Introducing React Komposer 2 – Hacker Noon

Introducing React Komposer 2: Feed data into #ReactJS components by composing containers

  • I released React Komposer in January as a way to bind data to React UI components.
  • Version 1.x came with a set of utility composers which helps you to use React Komposer with popular data sources.
  • Now you can start using React Komposer 2 and let me know how it works for your app.
  • Even we are not using that prop for data loading.
  • Now with 2.x you could ask React Komposer to watch only a set of props you want.

I released React Komposer in January as a way to bind data to React UI components. It was a universal tool which you could use with any kind of data source, whether it’s a promise, Meteor, redux, Rx…

@ReactiveConf: Introducing React Komposer 2: Feed data into #ReactJS components by composing containers

Performance, Simplicity and Power Lands to React Komposer.

I released React Komposer in January as a way to bind data to React UI components. It was a universal tool which you could use with any kind of data source, whether it’s a promise, Meteor, redux, Rx.js, or nearly anything.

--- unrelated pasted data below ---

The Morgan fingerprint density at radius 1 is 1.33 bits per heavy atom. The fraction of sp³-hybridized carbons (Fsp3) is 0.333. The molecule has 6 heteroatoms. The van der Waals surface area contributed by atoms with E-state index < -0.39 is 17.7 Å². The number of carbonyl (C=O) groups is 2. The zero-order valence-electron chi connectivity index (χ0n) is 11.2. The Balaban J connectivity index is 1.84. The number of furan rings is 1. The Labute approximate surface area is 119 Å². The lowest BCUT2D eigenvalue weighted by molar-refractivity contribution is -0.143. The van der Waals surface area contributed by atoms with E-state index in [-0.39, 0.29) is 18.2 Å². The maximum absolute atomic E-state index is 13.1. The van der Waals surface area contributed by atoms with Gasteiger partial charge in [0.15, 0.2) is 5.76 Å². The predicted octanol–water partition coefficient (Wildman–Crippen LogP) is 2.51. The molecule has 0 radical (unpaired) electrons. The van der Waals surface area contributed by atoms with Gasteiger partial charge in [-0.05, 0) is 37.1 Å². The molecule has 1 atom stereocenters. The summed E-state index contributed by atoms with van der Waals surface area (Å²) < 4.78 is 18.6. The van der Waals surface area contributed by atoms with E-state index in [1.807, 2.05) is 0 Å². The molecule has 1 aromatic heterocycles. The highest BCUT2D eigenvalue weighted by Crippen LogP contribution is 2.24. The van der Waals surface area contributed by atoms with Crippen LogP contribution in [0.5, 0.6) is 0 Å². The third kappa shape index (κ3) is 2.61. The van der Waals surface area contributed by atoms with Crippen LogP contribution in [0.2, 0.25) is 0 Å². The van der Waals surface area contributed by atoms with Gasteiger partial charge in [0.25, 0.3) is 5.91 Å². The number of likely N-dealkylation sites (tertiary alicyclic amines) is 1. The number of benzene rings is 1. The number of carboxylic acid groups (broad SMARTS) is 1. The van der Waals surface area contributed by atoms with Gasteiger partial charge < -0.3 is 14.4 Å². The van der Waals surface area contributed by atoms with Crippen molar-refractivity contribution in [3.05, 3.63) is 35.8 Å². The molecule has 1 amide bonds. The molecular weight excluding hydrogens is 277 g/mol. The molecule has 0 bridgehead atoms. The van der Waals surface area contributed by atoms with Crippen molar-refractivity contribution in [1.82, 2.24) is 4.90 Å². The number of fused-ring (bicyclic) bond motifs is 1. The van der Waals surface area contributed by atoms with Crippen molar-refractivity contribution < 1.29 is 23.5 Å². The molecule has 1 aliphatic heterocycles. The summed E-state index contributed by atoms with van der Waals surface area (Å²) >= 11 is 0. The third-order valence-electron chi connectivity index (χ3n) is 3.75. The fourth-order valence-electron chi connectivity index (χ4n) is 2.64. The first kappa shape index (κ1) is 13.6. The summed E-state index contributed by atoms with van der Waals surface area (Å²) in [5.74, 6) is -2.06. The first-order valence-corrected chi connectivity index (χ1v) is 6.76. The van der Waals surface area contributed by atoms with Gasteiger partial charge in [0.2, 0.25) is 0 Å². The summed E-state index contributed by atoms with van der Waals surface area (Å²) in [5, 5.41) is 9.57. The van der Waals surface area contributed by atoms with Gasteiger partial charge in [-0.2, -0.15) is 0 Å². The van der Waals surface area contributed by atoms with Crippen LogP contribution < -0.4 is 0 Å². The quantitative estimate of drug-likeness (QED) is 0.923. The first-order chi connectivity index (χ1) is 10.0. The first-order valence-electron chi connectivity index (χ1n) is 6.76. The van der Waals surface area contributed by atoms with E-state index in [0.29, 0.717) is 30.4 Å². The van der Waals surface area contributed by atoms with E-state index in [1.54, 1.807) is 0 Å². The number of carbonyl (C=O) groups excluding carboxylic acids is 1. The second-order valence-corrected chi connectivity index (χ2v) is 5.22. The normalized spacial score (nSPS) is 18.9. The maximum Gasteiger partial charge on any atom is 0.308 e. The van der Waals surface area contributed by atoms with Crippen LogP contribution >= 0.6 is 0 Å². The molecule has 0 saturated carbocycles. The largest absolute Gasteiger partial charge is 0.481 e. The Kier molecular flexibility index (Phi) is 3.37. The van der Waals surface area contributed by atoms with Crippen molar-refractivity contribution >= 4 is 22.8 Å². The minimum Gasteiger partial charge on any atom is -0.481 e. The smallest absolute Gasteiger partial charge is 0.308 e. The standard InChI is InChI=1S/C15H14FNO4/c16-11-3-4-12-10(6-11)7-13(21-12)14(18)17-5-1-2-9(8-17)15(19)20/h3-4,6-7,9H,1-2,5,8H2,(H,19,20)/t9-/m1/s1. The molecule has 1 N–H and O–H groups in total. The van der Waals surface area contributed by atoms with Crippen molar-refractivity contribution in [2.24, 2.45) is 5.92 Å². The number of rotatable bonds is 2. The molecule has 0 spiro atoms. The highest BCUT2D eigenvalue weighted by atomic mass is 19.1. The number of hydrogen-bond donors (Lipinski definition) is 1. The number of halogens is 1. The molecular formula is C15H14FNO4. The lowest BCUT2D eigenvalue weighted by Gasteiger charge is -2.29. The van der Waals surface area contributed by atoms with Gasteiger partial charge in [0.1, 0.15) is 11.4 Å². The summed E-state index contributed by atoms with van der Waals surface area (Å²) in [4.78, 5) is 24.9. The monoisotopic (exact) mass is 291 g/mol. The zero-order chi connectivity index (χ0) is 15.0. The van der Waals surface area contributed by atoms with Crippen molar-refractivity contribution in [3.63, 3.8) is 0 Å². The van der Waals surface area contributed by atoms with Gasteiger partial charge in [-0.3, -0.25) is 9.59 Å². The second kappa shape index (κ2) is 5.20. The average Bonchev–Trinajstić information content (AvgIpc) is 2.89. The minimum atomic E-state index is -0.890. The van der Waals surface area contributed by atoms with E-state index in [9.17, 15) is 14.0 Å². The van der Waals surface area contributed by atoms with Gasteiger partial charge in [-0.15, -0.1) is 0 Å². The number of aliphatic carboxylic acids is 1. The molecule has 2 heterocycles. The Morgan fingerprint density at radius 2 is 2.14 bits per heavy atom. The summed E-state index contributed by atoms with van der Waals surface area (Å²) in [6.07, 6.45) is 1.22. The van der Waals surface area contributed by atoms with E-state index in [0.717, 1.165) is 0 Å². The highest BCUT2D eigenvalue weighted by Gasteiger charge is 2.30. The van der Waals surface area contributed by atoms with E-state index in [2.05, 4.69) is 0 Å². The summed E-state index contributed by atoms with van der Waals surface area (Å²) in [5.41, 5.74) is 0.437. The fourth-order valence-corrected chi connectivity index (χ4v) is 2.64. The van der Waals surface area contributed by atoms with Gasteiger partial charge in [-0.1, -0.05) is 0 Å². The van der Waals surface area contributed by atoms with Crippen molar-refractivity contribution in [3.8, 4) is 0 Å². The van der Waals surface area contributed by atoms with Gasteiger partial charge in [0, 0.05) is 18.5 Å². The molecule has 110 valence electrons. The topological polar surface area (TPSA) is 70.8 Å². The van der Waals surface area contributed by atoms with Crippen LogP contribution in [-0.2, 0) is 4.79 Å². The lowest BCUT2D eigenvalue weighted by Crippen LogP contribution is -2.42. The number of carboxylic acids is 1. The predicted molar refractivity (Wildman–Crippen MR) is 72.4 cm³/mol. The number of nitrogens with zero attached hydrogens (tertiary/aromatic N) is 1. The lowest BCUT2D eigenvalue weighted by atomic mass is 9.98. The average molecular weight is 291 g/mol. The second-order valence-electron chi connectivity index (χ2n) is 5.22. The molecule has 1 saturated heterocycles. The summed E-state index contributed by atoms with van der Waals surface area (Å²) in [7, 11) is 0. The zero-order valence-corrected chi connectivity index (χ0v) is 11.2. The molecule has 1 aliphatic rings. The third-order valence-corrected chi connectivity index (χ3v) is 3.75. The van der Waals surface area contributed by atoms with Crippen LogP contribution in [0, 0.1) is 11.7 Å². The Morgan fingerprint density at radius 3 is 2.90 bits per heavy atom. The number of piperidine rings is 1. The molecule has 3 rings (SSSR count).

However, it has a few — but very critical issues. That’s what we are fixing with version 2. Along with those fixes, it also comes with some cool features.

Let’s have a look at them:

One of the problems of React Komposer version 1.0 is that it will re-run the data loading function for every prop change. Even we are not using that prop for data loading.

This was a pretty big performance issue, and may have invoked some unnecessary network calls.

Now with 2.x you could ask React Komposer to watch only a set of props you want. With that, now you have the control.

We also improved the pure container functionality. Have a look at the docs for more information.

Earlier, we shipped loading and error components directly with React Komposer. That was a pretty reasonable thing to do, at first. But it gives us a headache when we are adding React Native support.

Now we don’t ship them and you need to provide them manually. This may seem like too much work, but you need to set it once for your app.

Version 1.x came with a set of utility composers which helps you to use React Komposer with popular data sources.

Because of this we had to carry MobX as a dependency, even though your app doesn’t use it.

So, we removed it and now we recommend to write data loader generators instead. Actually, you could share them via NPM as well.

Injecting dependencies is crucial for data containers. It is a way to integrate your UI components with app-specific stuff.

So, we have added a neat feature to pass an env for React Komposer. It can also be used as a substitute for React Context.

In the coming weeks, I will be re-implementing Mantra architecture for React on top of this; That will be an interesting project.

Introducing React Komposer 2 – Hacker Noon